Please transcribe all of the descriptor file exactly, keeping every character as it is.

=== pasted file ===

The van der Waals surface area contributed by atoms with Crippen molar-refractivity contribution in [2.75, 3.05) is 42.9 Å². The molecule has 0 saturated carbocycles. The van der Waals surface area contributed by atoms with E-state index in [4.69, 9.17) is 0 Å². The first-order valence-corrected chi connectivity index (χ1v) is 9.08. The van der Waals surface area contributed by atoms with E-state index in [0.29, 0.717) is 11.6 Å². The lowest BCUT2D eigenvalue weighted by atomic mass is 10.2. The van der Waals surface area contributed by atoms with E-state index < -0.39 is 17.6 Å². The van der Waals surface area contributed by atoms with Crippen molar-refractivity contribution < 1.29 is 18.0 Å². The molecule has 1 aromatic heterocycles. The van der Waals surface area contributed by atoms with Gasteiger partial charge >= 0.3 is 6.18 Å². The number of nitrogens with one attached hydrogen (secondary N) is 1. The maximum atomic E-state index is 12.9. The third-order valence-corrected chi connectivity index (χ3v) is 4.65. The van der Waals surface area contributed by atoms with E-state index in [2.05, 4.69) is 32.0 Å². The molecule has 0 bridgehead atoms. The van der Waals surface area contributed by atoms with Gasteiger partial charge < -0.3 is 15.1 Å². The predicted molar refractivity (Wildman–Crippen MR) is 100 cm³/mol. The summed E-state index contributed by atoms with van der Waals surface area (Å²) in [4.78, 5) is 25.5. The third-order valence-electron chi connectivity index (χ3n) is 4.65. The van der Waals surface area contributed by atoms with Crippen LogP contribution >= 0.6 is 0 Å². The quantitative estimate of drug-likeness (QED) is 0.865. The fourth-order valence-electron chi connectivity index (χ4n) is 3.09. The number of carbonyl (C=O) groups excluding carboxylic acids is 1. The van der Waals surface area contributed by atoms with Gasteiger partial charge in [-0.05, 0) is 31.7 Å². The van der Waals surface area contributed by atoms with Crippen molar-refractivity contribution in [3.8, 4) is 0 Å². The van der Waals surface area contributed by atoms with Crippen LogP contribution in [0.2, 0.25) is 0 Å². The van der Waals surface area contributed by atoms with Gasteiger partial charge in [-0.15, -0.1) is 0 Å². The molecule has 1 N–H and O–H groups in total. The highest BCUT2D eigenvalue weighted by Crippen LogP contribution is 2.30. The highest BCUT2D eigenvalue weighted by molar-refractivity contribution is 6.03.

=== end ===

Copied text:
The van der Waals surface area contributed by atoms with Crippen molar-refractivity contribution in [2.75, 3.05) is 42.9 Å². The molecule has 0 saturated carbocycles. The van der Waals surface area contributed by atoms with E-state index in [4.69, 9.17) is 0 Å². The first-order valence-corrected chi connectivity index (χ1v) is 9.08. The van der Waals surface area contributed by atoms with E-state index in [0.29, 0.717) is 11.6 Å². The lowest BCUT2D eigenvalue weighted by atomic mass is 10.2. The van der Waals surface area contributed by atoms with E-state index < -0.39 is 17.6 Å². The van der Waals surface area contributed by atoms with Crippen molar-refractivity contribution < 1.29 is 18.0 Å². The molecule has 1 aromatic heterocycles. The van der Waals surface area contributed by atoms with Gasteiger partial charge >= 0.3 is 6.18 Å². The number of nitrogens with one attached hydrogen (secondary N) is 1. The maximum atomic E-state index is 12.9. The third-order valence-corrected chi connectivity index (χ3v) is 4.65. The van der Waals surface area contributed by atoms with E-state index in [2.05, 4.69) is 32.0 Å². The molecule has 0 bridgehead atoms. The van der Waals surface area contributed by atoms with Gasteiger partial charge < -0.3 is 15.1 Å². The predicted molar refractivity (Wildman–Crippen MR) is 100 cm³/mol. The summed E-state index contributed by atoms with van der Waals surface area (Å²) in [4.78, 5) is 25.5. The third-order valence-electron chi connectivity index (χ3n) is 4.65. The van der Waals surface area contributed by atoms with Crippen LogP contribution >= 0.6 is 0 Å². The quantitative estimate of drug-likeness (QED) is 0.865. The fourth-order valence-electron chi connectivity index (χ4n) is 3.09. The number of carbonyl (C=O) groups excluding carboxylic acids is 1. The van der Waals surface area contributed by atoms with Gasteiger partial charge in [-0.05, 0) is 31.7 Å². The van der Waals surface area contributed by atoms with Crippen molar-refractivity contribution in [3.8, 4) is 0 Å². The van der Waals surface area contributed by atoms with Crippen LogP contribution in [0.2, 0.25) is 0 Å². The van der Waals surface area contributed by atoms with Gasteiger partial charge in [-0.15, -0.1) is 0 Å². The molecule has 1 N–H and O–H groups in total. The highest BCUT2D eigenvalue weighted by Crippen LogP contribution is 2.30. The highest BCUT2D eigenvalue weighted by molar-refractivity contribution is 6.03.